Why? Because you can! And pickle, and jam, or otherwise celebrate the resurgence of the domestic arts our forebears held so dear. Put on your best apron and step into our kitchen, won't you?
Wild rose petals and a wee bit of cardamom marry up, resulting in a fragrant and delicious wildcrafted jelly for smearing on piping hot Scottish scones.
When faced with an abundance of fiddleheads in the spring, here is a way to preserve them to enjoy any time of the year without losing their exquisite flavour.
Use sustainably harvested greens of ramps to flavor some pungent, brilliantly colored pasta.
One of the first spring vegetables there for the picking. These tasty shoots will have you exclaiming "I can't believe it's not asparagus!'
A mildly flavored but brilliantly colored pasta can be made from the foraged flowers of the common dandelion.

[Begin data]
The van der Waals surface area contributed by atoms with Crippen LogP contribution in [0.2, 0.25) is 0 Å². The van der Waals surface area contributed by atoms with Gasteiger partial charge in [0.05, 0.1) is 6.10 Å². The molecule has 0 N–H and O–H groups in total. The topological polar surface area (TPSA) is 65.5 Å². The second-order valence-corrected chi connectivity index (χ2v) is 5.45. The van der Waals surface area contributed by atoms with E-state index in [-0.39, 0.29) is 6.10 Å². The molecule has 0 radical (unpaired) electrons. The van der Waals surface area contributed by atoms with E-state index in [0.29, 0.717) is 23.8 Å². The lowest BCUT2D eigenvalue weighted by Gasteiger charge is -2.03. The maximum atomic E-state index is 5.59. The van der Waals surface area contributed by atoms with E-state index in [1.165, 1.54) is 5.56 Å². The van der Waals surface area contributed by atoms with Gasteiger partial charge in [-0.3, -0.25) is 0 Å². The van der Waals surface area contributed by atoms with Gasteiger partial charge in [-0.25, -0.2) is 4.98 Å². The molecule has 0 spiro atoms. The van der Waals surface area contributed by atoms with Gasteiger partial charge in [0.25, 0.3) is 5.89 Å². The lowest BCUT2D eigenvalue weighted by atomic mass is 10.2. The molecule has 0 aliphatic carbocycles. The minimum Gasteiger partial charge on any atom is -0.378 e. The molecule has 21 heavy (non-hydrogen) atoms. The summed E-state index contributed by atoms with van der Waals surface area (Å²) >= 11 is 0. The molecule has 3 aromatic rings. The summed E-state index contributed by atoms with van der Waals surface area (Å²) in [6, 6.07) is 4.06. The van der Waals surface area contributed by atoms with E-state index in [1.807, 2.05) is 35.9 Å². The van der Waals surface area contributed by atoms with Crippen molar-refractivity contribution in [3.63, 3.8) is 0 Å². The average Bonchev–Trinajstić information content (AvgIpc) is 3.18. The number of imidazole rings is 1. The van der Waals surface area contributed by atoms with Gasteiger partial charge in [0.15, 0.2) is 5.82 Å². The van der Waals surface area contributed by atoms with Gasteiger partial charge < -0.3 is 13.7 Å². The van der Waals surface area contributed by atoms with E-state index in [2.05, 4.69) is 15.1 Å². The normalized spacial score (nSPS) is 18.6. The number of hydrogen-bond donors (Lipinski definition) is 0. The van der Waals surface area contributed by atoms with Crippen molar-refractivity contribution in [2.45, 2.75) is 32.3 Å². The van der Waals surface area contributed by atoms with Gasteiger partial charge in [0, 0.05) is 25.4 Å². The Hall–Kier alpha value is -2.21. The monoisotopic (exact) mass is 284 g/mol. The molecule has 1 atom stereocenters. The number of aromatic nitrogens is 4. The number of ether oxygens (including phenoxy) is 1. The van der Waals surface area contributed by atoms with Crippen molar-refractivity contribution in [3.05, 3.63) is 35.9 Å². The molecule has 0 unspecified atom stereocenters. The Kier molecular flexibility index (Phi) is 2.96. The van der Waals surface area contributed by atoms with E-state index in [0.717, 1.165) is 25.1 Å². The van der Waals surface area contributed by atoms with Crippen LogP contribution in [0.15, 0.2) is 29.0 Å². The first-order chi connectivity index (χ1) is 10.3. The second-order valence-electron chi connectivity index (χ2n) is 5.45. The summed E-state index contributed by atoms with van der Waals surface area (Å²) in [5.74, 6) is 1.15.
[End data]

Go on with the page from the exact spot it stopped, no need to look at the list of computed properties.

Like its cousin staghorn sumac, smooth sumac is an easy to harvest and easy to process spice with multiple culinary uses.
Even in the wintriest months there are delicacies out there to be found, small flavourful things like juniper berries. Find out where to find them and what to do with them, plus a few other facts about these overlooked coniferous evergreens.
Foraging for wild boletus, a.k.a. porcini or cepes, is the base of this hearty ragu with pumpkin. Large and distinct (and with approval from an expert) they are good starter mushroom to hunt.
To make the best use of these great and abundant fungi this year, here is a method of preservation which will allow you to add mushroom goodness to a variety of recipes throughout the winter.
An invasive weed which is many a gardener's nightmare can also be a blessing to the frugal cook. A delicious and simple to make condiment is just one way of using this versatile and nutritious plant.